Leicester v Chelsea: Jonathan Wilson's Tactical Preview


One of the reasons for Leicester’s success this season has been their lack of injuries and suspensions, and they have almost a full squad to choose from on Monday. The full-back Ritchie De Laet is their only absentee, the victim of an ankle injury. The striker Falcao is definitely out for Chelsea, but John Terry and Ramires returned in the Champions League win over Porto on Wednesday, giving Jose Mourinho effectively a full squad to select from.


Talk of Chelsea’s renaissance turned out to be premature. It wasn’t just the media who thought a corner had been turned with the wins over Norwich and Maccabi Tel Aviv, followed by the draw against Tottenham; Jose Mourinho was notably sparkier last week. But the defeat against Bournemouth on Saturday exposed familiar failings: pedestrian and predictable going forward and strangely susceptible to direct running at the back. Then came the win over Porto on Wednesday, which was probably their best performance of the season and inconsistency is probably better than being consistently awful.

Leicester’s form is excellent – just one defeat this season and six wins in their last eight games. The major doubt about them is that they have so far played only three of the six wealthiest sides in the league, all of them at home, and have taken just two points from those games. Chelsea won both meetings last season, but Leicester were perhaps a little unlucky to lose 3-1 in the home game towards the end of the season.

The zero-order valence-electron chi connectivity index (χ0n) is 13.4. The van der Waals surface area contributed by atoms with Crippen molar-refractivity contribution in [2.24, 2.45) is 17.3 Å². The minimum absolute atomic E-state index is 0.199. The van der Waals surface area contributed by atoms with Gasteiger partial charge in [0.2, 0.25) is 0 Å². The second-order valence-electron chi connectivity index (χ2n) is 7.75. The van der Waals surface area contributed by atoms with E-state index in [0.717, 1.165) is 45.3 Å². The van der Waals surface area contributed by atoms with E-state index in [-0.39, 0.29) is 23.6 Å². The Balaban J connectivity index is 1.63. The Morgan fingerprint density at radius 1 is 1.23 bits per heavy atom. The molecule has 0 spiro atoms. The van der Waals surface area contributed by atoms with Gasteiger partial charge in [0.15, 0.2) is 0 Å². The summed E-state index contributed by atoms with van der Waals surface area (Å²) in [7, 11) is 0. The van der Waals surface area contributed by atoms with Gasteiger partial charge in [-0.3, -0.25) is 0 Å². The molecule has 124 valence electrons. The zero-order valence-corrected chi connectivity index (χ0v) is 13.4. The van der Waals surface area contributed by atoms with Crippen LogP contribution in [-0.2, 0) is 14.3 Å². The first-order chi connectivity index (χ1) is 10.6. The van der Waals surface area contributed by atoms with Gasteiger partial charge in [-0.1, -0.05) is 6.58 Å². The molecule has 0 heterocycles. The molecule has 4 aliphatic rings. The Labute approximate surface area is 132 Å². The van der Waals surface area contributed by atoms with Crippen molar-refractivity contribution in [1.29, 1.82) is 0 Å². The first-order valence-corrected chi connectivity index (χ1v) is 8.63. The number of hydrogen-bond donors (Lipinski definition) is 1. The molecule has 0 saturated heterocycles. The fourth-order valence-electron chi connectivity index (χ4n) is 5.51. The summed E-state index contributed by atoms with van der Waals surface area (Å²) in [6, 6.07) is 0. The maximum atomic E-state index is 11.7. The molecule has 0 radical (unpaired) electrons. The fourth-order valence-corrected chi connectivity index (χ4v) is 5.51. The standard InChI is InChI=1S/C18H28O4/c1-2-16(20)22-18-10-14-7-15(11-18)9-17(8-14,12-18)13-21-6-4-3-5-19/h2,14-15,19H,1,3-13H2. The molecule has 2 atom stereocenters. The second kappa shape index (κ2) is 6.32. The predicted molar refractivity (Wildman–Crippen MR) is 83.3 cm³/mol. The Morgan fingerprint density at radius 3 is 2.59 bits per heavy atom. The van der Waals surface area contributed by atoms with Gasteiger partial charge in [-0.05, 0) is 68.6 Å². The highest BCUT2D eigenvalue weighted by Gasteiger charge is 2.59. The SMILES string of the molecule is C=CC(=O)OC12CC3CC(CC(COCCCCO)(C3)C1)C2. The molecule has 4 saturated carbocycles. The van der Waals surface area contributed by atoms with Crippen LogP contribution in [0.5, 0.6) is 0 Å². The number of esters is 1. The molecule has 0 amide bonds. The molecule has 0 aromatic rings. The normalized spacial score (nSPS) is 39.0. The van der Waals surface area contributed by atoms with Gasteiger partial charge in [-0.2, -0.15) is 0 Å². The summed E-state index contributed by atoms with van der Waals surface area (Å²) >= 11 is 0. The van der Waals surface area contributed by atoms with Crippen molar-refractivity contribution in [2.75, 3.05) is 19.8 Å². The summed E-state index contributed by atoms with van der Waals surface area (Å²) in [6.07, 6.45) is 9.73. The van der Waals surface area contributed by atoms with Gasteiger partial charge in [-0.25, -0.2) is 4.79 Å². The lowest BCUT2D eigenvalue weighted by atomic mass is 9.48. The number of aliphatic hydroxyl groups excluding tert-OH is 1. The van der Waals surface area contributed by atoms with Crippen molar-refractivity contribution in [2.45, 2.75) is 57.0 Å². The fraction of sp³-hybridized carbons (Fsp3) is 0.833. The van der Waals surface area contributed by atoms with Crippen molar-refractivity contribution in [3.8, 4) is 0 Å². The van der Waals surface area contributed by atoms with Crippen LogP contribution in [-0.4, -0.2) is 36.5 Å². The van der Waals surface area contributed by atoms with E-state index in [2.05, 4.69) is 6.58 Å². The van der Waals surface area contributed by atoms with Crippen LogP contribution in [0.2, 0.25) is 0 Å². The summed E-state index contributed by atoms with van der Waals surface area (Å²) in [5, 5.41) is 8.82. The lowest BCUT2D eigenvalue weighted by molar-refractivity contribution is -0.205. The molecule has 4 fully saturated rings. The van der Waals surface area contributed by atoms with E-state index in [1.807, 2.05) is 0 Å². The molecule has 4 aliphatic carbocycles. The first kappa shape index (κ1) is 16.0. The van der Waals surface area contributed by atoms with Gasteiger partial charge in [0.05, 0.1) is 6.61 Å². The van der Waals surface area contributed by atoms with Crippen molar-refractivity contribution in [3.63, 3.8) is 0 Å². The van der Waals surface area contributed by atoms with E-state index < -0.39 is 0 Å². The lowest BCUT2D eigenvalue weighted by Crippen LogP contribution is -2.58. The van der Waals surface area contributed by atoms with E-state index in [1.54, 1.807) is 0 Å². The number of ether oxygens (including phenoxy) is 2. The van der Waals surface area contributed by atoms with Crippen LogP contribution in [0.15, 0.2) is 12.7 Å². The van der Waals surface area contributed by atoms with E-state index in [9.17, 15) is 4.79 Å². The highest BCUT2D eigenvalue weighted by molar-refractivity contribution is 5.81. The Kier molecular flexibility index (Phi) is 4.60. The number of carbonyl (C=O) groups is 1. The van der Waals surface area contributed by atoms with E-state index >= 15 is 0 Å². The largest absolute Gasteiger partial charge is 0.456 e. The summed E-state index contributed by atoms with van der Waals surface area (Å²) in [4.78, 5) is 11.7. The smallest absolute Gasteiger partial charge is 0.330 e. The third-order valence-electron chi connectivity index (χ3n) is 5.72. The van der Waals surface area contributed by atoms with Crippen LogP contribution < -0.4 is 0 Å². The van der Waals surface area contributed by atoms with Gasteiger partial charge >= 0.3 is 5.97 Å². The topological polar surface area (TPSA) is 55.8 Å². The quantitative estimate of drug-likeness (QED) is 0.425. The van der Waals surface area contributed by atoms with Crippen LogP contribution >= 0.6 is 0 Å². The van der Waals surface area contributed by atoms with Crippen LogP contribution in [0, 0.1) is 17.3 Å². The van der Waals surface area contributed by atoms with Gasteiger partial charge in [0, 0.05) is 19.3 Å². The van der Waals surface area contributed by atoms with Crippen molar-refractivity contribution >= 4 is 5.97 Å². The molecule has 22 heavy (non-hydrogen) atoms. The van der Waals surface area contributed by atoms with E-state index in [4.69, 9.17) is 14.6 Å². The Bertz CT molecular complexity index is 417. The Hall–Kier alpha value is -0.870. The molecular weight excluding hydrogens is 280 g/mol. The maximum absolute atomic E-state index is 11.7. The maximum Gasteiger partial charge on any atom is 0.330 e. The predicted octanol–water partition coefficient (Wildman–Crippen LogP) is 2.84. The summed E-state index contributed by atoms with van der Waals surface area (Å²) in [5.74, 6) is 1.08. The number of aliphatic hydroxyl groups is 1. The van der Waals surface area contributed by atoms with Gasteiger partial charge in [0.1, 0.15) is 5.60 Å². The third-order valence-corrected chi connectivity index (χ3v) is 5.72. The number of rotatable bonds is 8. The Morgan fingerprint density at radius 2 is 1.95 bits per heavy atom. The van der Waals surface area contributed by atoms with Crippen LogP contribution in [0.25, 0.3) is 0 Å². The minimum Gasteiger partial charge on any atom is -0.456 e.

There’s nothing especially complicated about how Leicester play. They sit deep, soak up pressure and strike on the break, using their pace and directness in forward areas. Given how vulnerable Chelsea can look against those who run at them, which suggests Riyad Mahrez and Marc Albrighton could prosper on the flanks. Branislav Ivanovic has recovered his form to an extent after an awful start to the season but still isn’t the commanding presence he used to be. On the left, meanwhile, Mourinho seems to have lost faith in Cesar Azpilicueta and Baba Rahman is yet to find his feet in the Premier League.


One of Leicester’s great strengths this season has been the holding midfield pairing of N’Golo Kante and Danny Drinkwater, offering not just ball-winning quality but also shifting the ball forward quickly and with enough accuracy to be dangerous (although Leicester have the worst pass success rate in the league). Until Wednesday, it would have been a fair – if slightly surprising – expectation that Leicester would dominate in the middle. But with Cesc Fabregas dropped and Ramires back from injury, Nemanja Matic looked far more settled and it may be a more even contest.


Diego Costa has apologised for throwing his bib at Jose Mourinho and the manager seemed at pains to talk up his improvement on Wednesday, having apparently spent time working one-on-one with him on the training ground, but that doesn’t mean he is back. He played a key part in both Chelsea goals on Wednesday: a barrelling run and a neat take-down and lay-off, but missed three one-on-ones (albeit that the first of them ended up as a goal via a save and Ivan Marcano’s midriff).

As Mourinho noted, although his movement has improved, he is still lacking confidence, leading to a hesitation with his second chance and a duff touch with his third. The way Leicester play, sitting deep, is unlikely to offer that kind of chance anyway, leaving Costa to get on with penalty-box brawling against Robert Huth and Wes Morgan, which in some ways may suit him better.


This was a much easier game to preview before Wednesday, when Chelsea really did look as though they might be back. Even then, though, it’s slightly baffling that the home team, 17 points clear of the away team in the table, should be as long as 3.15 and the away side as short as 2.30. Leicester’s inability to beat Arsenal, Tottenham and Manchester United at home, though, is a warning sign: can they really do it against the biggest sides?

The likelihood is that Mourinho, as he always does under pressure, will look to close the game down which make Under 2.5 goals at 1.95 the best way to go. Or, for something more adventurous, perhaps those games against Spurs and United offer an insight and make it worth Dutching correct scores bets on 0-0 [11.00]